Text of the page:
************ Sermon on Titus 1:9-10 ************


By: Rev. Adrian Dieleman


This sermon was preached on June 2, 2013


Titus 1:5-2:2
Titus 1:9-10
"Hold Firmly to the Trustworthy Message"
Installation of Elders and Deacons

Introduction
Do you know what it means to "go negative"? It means you emphasize the negative about something or someone.

The 2012 election campaign was the most negative in recent history. Analysis shows that 70 percent of ads aired in the 2012 presidential race were negative. It didn't help that Obama did not have a good track record to run on and that Romney had a lot of things to explain.

Someone recently told me why he doesn't go to church. He said the classic line, of course, that we all worship the same God so there is no real difference between any of the faiths. And, he added, all that they do is criticize each other.

This person illustrates how many people today find criticism of another person's religion to be distasteful. The Political Correctness movement goes a step further and says we have no right to criticize other people's beliefs. Instead, we are to be tolerant. We are to live and let live. Though we have the right to our convictions we can say nothing negative about the convictions of others.

On this Installation Sunday we hear the opposite in our Scripture reading. Those in church office are to "encourage others by sound doctrine and refute those who oppose it" (Titus 1:9). It is not enough to say the positive. You also need to go negative.

I The Charge
A In our text we first see a charge that is given to those in church office. Paul writes, "He must hold firmly to the trustworthy message as it has been taught" (Titus 1:9). This charge is especially applicable to elders, pastors, and teachers. But it certainly applies to deacons and every believing family and home as well. "He must hold firmly to the trustworthy message as it has been taught" (Titus 1:9).

Paul mentions a "message" that "has been taught." Think of what this tells us about the early church. Paul is saying there is a fixed and authoritative body of doctrine in the early church. A doctrine that comes by the Spirit and through the apostles and prophets. A doctrine that is known and taught to the people of God. A doctrine that is acknowledged by all true Christians.

B Paul uses a favorite word of his to describe the message or doctrine that has been taught in the early church. He says it is "trustworthy." Or, as another translation puts it, "faithful." Paul uses the Greek word 7 times in his letters to Timothy and Titus (1Tim 1:15; 1Tim 3:1; 1Tim 4:9; 2Tim 2:11; Titus 1:9; Titus 3:8).

What does Paul mean by "trustworthy" or "faithful"? Paul is saying this is a teaching one can depend on. Paul is stating it is true, reliable, and inerrant. Paul is swearing it is the truth, the whole truth, and nothing but the truth. Of course, in the final analysis any "message" is trustworthy and faithful not because Paul can swear it is but only because it comes from our God Who is trustworthy and faithful and cannot lie (Titus 1:2). Because we can depend on Him we know we can depend on what He says to us.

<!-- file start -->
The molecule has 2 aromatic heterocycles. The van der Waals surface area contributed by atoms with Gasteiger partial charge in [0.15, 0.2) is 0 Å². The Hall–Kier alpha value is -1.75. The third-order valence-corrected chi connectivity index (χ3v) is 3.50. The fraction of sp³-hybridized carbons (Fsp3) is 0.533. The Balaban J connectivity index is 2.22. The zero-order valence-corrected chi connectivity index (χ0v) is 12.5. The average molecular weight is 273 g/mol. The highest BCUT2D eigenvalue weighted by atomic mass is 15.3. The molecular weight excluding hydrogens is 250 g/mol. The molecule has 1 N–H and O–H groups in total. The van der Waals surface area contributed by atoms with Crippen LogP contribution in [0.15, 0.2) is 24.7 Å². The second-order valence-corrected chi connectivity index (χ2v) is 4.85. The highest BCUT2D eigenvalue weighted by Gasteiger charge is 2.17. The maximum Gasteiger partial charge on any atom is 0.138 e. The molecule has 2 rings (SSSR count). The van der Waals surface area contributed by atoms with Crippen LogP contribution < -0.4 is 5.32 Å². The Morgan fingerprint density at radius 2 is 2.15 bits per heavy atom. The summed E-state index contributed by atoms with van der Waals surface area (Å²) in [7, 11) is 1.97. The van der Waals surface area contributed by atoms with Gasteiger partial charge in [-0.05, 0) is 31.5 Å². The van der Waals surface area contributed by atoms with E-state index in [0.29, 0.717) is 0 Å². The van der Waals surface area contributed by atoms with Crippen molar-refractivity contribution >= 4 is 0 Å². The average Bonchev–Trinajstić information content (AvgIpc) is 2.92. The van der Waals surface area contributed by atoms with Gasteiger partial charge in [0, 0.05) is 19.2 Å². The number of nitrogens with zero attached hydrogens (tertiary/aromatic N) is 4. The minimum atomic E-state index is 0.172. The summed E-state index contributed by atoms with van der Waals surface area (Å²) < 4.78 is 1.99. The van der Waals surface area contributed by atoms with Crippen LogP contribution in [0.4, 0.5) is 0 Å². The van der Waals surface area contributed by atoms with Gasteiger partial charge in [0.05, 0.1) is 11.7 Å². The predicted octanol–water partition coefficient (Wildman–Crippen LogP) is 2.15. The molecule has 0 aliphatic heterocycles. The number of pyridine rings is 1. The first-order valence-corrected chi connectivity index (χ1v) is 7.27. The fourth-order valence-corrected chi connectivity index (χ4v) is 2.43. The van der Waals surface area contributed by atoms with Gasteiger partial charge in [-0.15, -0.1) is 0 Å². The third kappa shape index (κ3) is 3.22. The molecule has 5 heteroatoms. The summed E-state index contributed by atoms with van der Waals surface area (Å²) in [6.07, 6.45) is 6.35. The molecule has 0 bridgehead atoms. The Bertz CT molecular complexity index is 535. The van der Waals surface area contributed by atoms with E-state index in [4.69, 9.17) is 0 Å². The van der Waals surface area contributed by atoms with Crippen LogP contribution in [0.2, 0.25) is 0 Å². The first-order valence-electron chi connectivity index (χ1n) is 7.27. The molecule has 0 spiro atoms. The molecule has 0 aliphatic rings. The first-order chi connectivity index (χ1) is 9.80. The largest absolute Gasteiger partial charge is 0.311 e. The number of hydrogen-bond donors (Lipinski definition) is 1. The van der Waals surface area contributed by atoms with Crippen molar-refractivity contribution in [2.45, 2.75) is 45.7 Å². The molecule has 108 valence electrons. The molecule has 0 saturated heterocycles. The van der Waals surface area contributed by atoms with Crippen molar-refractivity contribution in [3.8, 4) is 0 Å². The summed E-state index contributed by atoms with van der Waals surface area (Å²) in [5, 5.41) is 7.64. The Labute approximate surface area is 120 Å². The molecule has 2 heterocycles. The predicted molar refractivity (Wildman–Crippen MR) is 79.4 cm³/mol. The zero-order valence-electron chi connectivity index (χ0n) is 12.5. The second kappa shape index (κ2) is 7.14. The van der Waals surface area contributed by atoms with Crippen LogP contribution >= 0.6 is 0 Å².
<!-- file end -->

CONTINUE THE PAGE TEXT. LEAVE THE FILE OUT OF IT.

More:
The message, the doctrine, that has been taught in the early church is trustworthy. There can be no doubt about its truth and reliability.

C So, what is this message, this doctrine? You know it and have been taught it, congregation. It is the doctrine summarized in our creeds and confessions, namely:
-the sovereignty of God
-the creation of all things
-man made in the image of God
-man's fallen nature stemming from original sin
-grace
-regeneration
-justification
-the atoning sacrifice of Christ
-the satisfaction of God's justice
-the thankful life of service
The Heidelberg Catechism summarizes this doctrine as Sin, Salvation, and Service. The Canons of Dort sums up this doctrine with the acronym of TULIP – Total Depravity, Unconditional Election, Limited Atonement, Irresistible Grace, Perseverance of the Saints.

Take note that two times Paul's uses the phrase "sound doctrine" to describe the trustworthy message (Titus 1:9; 2:1). What is sound doctrine? Sound doctrine is not only facts but also Christian living. So, in Titus 2, Paul describes how sound doctrine will show itself in the lives of older men and women, younger men and women, and even servants. Sound doctrine, says Paul, reveals itself in a certain kind of lifestyle. Look over the characteristics mentioned by Paul: temperate; worthy of respect; self-controlled; sound in faith, in love, and in endurance; reverent; not slanderers; not addicted to much wine; pure; kind. Paul tells us that sound doctrine goes hand-in-hand with godly behavior. Christians who live according to sound doctrine make the teaching about God our Savior attractive (Titus 2:10).